Area Forecast Discussion
Issued by NWS Albany, NY

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FXUS61 KALY 260522

Area Forecast Discussion
National Weather Service Albany NY
122 AM EDT Fri May 26 2017

Showers this afternoon will diminish from south to north. A break in
the precipitation this afternoon into the evening may allow for some
gusty winds to impact portions of the Taconics, Berkshires and
southern Vermont this afternoon. Then a coastal storm takes shape
tonight with additional periods of rain expected overnight into early
Friday. The holiday weekend starts off mainly dry and seasonable
before the threat for showers and possibly a few thunderstorms
returns late Sunday into Monday.


As of 100 AM EDT...Coastal low was taking shape as
rain/convection was expanding just to the south and east of
Albany. Deformation and Trowal was evolving as this should move
across most of the region the next couple of hours. HRRR
suggests a bit more potential for thunder, especially along the
western periphery of the rain shield overnight. Grids/Forecast
are generally in excellent shape with minor tweaks per
observations and radar analysis.

The upper low center will reorient itself and become located
just south of Long Island by 06Z. Deformation in the northwest
quadrant of the low and a trowal signature in the 700-500 mb
theta-e fields is likely to result in an uptick in precipitation
coverage, especially after midnight and along and east of the
Hudson Valley where categorical PoPs remain in place. Kept
isolated thunder in the forecast as showalter values go slightly
negative. With plenty of cloud cover in place, lows tonight in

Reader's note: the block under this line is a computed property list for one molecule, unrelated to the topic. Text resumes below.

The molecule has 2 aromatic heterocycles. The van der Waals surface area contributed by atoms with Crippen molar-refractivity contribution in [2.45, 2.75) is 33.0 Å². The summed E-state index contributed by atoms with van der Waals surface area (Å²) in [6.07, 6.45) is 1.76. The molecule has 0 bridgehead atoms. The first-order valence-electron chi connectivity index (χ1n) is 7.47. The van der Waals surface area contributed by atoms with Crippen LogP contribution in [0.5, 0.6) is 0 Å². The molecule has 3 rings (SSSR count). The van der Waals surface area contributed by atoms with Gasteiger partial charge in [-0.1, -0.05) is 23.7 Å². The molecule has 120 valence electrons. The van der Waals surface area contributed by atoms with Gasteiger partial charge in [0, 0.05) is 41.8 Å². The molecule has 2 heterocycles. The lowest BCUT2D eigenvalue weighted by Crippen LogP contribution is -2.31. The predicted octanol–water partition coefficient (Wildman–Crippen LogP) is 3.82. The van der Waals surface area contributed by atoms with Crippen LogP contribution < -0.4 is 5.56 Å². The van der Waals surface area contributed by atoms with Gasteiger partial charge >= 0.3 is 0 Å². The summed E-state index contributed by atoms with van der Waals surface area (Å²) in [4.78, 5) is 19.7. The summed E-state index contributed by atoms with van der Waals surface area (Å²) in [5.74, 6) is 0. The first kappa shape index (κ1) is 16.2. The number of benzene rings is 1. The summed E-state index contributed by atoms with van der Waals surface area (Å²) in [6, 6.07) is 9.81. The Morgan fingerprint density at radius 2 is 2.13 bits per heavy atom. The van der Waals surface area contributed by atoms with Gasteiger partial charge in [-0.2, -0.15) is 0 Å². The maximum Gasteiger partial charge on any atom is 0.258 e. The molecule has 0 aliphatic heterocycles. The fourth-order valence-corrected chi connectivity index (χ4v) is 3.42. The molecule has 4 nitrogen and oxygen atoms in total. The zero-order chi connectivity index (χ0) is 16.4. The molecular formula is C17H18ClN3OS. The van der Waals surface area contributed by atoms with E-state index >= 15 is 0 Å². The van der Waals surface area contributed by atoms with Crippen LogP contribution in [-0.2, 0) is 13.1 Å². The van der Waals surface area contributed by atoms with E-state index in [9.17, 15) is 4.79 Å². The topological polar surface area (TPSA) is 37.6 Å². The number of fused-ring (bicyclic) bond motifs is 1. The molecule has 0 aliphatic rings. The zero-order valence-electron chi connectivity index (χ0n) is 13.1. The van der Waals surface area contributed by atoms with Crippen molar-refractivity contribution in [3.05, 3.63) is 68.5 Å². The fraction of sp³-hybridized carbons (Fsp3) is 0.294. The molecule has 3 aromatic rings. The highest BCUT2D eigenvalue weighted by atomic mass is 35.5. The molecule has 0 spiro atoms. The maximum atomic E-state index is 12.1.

the upper 40s to low 50s will be slightly above seasonal


The upper circulation slowly moves into the Gulf of Maine on
Friday. This should result in a diminishing trend in the
precipitation, but with cyclonic flow persisting still expect
plenty of clouds and at least the possibility for a few showers
much of the day. With the cloud cover in place, high temps are
expected to run around 10F below seasonal normals, with the
possible exception of the far south which stands the best chance
to briefly break out of the overcast later in the day.

Very weak ridging at the surface and aloft attempts to build
into the region Friday night, which may result in at least a
partial clearing trend. Lows near normal.

Saturday into Saturday night, quasi-zonal to slightly
northwesterly upper flow with weak high pressure at the surface
argue for a mainly dry period. However, the subsidence signal is
not strong, and the NWP suite amplifies the flow a bit with a
positively-tilted shortwave toward 00Z Friday. A few light
showers are not out of the question toward southern portions of
the forecast area, so have slight chance PoPs creeping into the
Catskills/Mid-Hudson Valley Saturday evening and expanding into
the Berkshires/NW CT Saturday night. Will have to watch to see
if a more amplified/wetter trend continues, but for now still
think this period will be mainly dry. Partial sunshine will
allow temps to return to near seasonable normals.


Upper cut off expected to track slowly across southern Canada just
north of the Great Lakes through the period.  There could be a
period of dry weather Sunday until the upper energy gets closer to
our region but the onset of scattered showers and isolated
thunderstorms should begin by midday and coverage will increase
toward evening.  The clouds and approaching rain will keep highs in
the upper 60s to lower 70s.

On Monday, warm advection ahead of a slowly advancing cold front
will support more clouds and increasing coverage of showers and
scattered thunderstorms. Even with the clouds and showers, warming
boundary layer temperatures will support highs Monday in the upper
60s to lower 70s. Boundary layer flow is expected to be west
southwest, which could limit the coverage a bit but we will see as
we get closer.

Sources of guidance show little pieces of upper energy tracking
through our region through the southern periphery of the upper cut
off Tuesday through Thursday.  The first phase of the cold front
tracks through later Tuesday and there may be a period of less
coverage of clouds and showers during the morning Tuesday allowing
temperatures to reach the mid to upper 70s but mid 60s to around 70
northern areas.  Better coverage of showers and thunderstorms is
expected Tuesday afternoon and night but again, west to southwest
boundary layer flow may limit coverage a bit.

Boundary layer temperatures cool steadily Wednesday and Thursday as
temperatures aloft cool a bit more rapidly proximate to the upper
low. The proximity to pieces of upper energy tracking through the